Sunday, January 20, 2008

To Blog or Not to Blog

If blogs are this new century’s version of the old fashioned diary, I will stick to the ludite version of things for one very distinct reason. I can destroy the evidence. When my family moved this past February, a seismic shifting of books from their old dusty book shelves to built-in bookcases that have yet to suffer from neglect took place. Ultimately, the move resulted in the discovery of some long abandoned journals; mine.

These private tomes have jumps that can be measured in eons of life experience: newly engaged, a color sketch of the ring is provided. Next entry: Newly married, most every sentence is exclamatory! Several practice signatures of new full name with various flourishes are also available for viewing. I winced at my own over the top enthusiasm, it all seemed so superflous and high schooly. Next entry: Moved to new city, working a new job, pregnant. Multiple pages detailed my neurotic worrying about being pregnant and then nothing. Next entry was placed strategicly in the middle of the journal to indicate a desperately crazy notion of filling in the unwritten pages and back dating them.

By my best estimation, that next entry was two babies later and focused on weight. One entry on the next page is recorded half a year later and talks about taking up guitar. (I took about six lessons in the summer). Next entry: A New Year’s Resolution. Three days of vapid entrees in a row chronicling the fact that I went to the gym. Four years later, “Just found this! Lost 2 pounds!” chronicled with explanation points. One year later, “just found this. Gained fifteen.” no explanations given.

I could have tolerated most of my children eventually finding this, and then there was a poem; a really bad poem; a what-was-I-thinking-kind-of-shoot-me-now poem. Another lost journal holds thoughts from when I was dating my now husband of nineteen years. It also has my high school locker code and a long screed about how unfair it was to have to sell candy bars during lunch on the Friday of Homecoming. I have secured both items in the laundry basket that holds socks, certain they will remain undisturbed by any of my children for at least three decades, by which time I should have gotten around to having a good book burning.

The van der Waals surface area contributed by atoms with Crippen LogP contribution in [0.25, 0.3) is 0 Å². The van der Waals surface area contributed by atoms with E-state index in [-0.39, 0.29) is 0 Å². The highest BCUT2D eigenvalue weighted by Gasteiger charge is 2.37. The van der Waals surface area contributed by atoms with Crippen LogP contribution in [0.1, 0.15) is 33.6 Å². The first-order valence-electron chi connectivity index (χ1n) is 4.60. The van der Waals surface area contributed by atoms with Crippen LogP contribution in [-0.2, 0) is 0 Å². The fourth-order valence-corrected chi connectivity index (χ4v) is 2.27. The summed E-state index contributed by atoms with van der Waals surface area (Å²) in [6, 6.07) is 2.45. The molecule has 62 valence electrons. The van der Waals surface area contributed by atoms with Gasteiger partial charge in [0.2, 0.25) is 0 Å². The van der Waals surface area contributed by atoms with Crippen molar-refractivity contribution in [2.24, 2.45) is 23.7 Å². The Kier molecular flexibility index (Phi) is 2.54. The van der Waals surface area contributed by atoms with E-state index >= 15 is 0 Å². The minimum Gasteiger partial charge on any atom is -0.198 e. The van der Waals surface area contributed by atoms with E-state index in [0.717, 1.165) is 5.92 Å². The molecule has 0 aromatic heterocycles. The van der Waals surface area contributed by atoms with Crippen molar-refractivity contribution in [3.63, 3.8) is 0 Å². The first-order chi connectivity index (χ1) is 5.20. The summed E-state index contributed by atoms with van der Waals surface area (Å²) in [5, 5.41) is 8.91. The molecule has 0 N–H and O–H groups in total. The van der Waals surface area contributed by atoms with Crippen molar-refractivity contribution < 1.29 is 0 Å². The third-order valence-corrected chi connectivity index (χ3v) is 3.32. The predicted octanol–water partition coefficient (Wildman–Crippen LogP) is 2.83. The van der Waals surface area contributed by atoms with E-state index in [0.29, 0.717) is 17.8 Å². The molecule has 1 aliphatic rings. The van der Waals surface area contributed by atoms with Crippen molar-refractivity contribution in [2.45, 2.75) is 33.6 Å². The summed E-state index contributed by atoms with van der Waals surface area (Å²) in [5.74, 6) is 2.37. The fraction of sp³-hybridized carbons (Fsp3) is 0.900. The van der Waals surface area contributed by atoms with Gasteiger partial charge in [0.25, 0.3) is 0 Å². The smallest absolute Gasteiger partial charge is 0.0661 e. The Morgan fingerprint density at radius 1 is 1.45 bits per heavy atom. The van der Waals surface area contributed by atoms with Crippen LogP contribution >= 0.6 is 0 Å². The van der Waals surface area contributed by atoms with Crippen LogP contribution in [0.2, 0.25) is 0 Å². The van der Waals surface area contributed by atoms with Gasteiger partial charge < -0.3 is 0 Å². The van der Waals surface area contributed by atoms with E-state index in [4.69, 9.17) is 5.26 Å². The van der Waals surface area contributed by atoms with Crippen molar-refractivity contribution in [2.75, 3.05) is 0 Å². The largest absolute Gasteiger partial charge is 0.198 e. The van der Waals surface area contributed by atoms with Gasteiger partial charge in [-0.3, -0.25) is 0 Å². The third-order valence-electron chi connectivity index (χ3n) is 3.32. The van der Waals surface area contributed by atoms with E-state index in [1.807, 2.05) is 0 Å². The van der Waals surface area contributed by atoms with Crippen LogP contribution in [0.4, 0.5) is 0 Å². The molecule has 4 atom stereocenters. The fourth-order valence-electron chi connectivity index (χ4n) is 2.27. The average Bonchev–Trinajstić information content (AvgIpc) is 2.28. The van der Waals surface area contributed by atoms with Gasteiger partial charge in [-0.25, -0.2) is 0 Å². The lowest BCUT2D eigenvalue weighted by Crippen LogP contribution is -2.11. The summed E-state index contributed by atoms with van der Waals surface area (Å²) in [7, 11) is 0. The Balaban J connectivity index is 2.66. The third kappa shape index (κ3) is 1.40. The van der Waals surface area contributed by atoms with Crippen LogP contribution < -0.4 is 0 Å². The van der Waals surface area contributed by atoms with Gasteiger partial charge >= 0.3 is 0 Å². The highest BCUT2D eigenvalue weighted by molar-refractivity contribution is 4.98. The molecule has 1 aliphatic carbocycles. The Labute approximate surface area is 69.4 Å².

Part of the reason for the writes-like-she-drives-a-stick-shift style entrees was the dawn of computer use in my daily life. The journal would move from room to room, meaning sometimes I’d forget where I left it. The computer could not move, so it became an easy place to pour out the thoughts of the day. I liked writing a daily log just for myself as a teacher; I even printed it up for the next day, to remind myself of what had worked or not the day before.

The journals would occasionally turn up like an old friend from out of town, but the computer became a cozier companion for my personal memories and ideas. These were the days of a more innocent time of the internet, before I discovered that Emails and blogs and computer journals never die. They are stored somewhere, even if you turn the ancient monitor into a fish tank and strip the old computer for parts; some teckie somewhere like my brother can wire it, juice the sucker and discover every rough draft of a thought ever written. At this point, there are three old computers, not counting the Texas Instruments one we had when I was a kid, holding enough intellectual compost from my past to make the five o’clock news or at least the Drudge Report if I ever run for elected office.

The crinkled pages of my old books do not illustrate every nuanced thought that popped into my brain. There was something of a natural editing process, I wrote when I needed to write. I had to find the book. I had to find the pen. I scratched out stuff. I edited my own work. It was private. Blogs on the other hand, while infinitely editable, are also retrievable. Do I really want my children to know how innane I could be? No. If they were going to think I was stupid, it would have to come from their own memories and not my memoirs!

When I proposed the diaries be destroyed, objections were raised.

One day in the far off future, my children could happen upon the uncensored unplugged thoughts of their mother in her youth and find solace. I considered this possibity, that some child that felt estranged in life will find sympatico feelings with me post mortem through my own words. It could happen but I doubt it. The journals are more likely to confirm to even the most gentle and loving offspring of mine that their mother wrote in a Jackson Pollack style at best, and made a gulash casserole journal of her life most of the time. Plus it seems all she ever wrote about was how much weight she either gained or lost.

I've decided I would prefer their memory of their mother in the edited and in some cases, even mythic version. In the mean time, I’ve started a new hand written journal. I’m keeping it in the computer room in the sock basket, just in case.

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